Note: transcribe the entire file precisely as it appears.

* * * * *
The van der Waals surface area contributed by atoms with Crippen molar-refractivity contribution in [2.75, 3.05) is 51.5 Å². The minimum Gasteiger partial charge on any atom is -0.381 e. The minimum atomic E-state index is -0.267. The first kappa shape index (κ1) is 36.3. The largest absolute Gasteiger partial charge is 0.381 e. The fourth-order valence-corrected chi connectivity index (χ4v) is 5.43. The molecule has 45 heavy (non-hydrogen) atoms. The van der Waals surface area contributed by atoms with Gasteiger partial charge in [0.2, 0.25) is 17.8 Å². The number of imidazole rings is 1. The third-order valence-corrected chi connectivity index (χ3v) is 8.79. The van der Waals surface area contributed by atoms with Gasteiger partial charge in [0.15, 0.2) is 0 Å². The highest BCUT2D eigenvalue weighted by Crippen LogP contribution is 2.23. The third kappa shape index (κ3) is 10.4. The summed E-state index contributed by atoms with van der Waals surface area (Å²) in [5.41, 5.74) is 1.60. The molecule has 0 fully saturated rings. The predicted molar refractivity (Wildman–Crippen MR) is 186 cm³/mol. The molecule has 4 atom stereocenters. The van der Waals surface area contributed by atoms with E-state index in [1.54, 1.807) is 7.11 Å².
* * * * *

The van der Waals surface area contributed by atoms with Crippen molar-refractivity contribution in [2.75, 3.05) is 51.5 Å². The minimum Gasteiger partial charge on any atom is -0.381 e. The minimum atomic E-state index is -0.267. The first kappa shape index (κ1) is 36.3. The largest absolute Gasteiger partial charge is 0.381 e. The fourth-order valence-corrected chi connectivity index (χ4v) is 5.43. The molecule has 45 heavy (non-hydrogen) atoms. The van der Waals surface area contributed by atoms with Gasteiger partial charge in [0.2, 0.25) is 17.8 Å². The number of imidazole rings is 1. The third-order valence-corrected chi connectivity index (χ3v) is 8.79. The van der Waals surface area contributed by atoms with Gasteiger partial charge in [0.15, 0.2) is 0 Å². The highest BCUT2D eigenvalue weighted by Crippen LogP contribution is 2.23. The third kappa shape index (κ3) is 10.4. The summed E-state index contributed by atoms with van der Waals surface area (Å²) in [5.41, 5.74) is 1.60. The molecule has 0 fully saturated rings. The predicted molar refractivity (Wildman–Crippen MR) is 186 cm³/mol. The molecule has 4 atom stereocenters. The van der Waals surface area contributed by atoms with E-state index in [1.54, 1.807) is 7.11 Å².